BEIRUT (AP) — The chief of Hezbollah told throngs of supporters at a funeral for slain commander Imad Mughniyeh that his group would retaliate against Israeli targets anywhere in the world, after accusing the Jewish state of killing the militant.
Israel ordered its military, embassies and Jewish institutions overseas to go on alert earlier in the day, fearing revenge attacks for the car bomb that killed Mughniyeh on Tuesday night in the Syrian capital, Damascus. The former Hezbollah security chief was one of world’s most wanted fugitives, accused of masterminding attacks that killed hundreds of Americans in Lebanon in the 1980s.
While Hezbollah supporters bid farewell to Mughniyeh, tens of thousands of their pro-Western political opponents filled a downtown Beirut square to mark former Prime Minister Rafik Hariri’s 2005 assassination. The opposing gatherings reflected Lebanon’s divided soul, and fearing clashes, authorities deployed thousands of troops. But by evening, there were no reports of violence.
Hezbollah and its Iranian backers blamed Israel for killing Mughniyeh, but Israel denied involvement.
In a fiery, videotaped eulogy broadcast on a giant screen to tens of thousands attending the south Beirut funeral, Hezbollah leader Sheik Hassan Nasrallah said Israel had taken the fight outside the natural battlefield of Israel and Lebanon.
You have crossed the borders, he said. With this murder, its timing, location and method — Zionists, if you want this kind of open war, let the whole world listen: Let this war be open.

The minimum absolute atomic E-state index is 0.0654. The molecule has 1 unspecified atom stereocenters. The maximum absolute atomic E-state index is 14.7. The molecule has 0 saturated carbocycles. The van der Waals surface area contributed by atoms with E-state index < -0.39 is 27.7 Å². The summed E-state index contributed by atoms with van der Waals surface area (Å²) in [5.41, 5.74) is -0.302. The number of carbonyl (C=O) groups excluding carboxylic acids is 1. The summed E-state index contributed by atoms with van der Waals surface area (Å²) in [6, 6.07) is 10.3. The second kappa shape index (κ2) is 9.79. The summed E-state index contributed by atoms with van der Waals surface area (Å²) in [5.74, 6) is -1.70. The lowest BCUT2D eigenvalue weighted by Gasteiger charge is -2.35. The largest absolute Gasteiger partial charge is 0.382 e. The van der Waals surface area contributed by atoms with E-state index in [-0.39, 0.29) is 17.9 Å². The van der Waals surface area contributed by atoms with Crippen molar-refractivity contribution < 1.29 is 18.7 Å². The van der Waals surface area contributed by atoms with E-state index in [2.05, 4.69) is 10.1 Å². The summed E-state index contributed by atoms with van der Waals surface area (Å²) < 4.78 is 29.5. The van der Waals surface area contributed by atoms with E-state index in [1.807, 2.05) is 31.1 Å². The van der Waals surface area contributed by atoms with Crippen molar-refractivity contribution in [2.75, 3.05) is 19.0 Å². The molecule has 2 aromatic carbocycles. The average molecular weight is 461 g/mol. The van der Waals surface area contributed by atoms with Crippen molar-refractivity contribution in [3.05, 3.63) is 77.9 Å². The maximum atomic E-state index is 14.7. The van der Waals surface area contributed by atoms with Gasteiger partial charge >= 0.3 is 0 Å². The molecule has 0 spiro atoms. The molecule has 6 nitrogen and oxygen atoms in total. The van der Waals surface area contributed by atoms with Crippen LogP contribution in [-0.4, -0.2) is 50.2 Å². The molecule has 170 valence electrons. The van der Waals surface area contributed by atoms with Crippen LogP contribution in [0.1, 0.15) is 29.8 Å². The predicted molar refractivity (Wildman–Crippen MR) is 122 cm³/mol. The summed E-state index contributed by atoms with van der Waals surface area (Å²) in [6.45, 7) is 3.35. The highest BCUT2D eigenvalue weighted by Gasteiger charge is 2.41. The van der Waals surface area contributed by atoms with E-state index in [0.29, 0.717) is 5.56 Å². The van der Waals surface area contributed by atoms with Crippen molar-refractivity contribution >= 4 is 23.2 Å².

Thousands gathered in a hall in the Roueiss neighborhood of Beirut, where Mughniyeh’s coffin lay draped in a Hezbollah flag. A band played Lebanon’s national anthem and the guerrilla group’s anthem. Outside in the rain, tens of thousands more stood in silence.
Sheik Nasrallah — himself in hiding because of fears of assassination since the 2006 summer war with Israel — warned Israel that the killing of Mughniyeh was a very big folly that will be avenged.
Mughniyeh’s blood will lead to the elimination of Israel. These words are not an emotional reaction, he said, drawing roars from the crowd, which raised fists into the air.
In Washington, State Department spokesman Sean McCormack said such threats are alarming.
As a general matter, those kinds of statements are quite concerning, and they should be alarming to everyone, he said.
Iranian Foreign Minister Manouchehr Mottaki, who came to the funeral in Lebanon, offered condolences to the family and Mughniyeh’s associates. Underlining Iran’s close ties to Hezbollah, he sat between Mughniyeh’s father and Hezbollah’s deputy leader.
He’s not the first martyr, nor will he be the last on this path, Mr. Mottaki said, reading a statement of condolences from Iranian President Mahmoud Ahmadinejad with an interpreter translating into Arabic. There will be hundreds and millions more like him.
As the funeral proceeded in south Beirut, across the city tens of thousands gathered in the main Martyrs’ Square to commemorate the third anniversary of the Hariri assassination.
Saad Hariri, leader of the parliamentary majority and the late prime minister’s son, launched a scathing attack against the Syrian government. But he spared Hezbollah and its opposition allies, apparently in deference to the funeral. He even reached out to the opposition, saying: Our hand will remain extended, no matter what difficulties and conspiracies there are.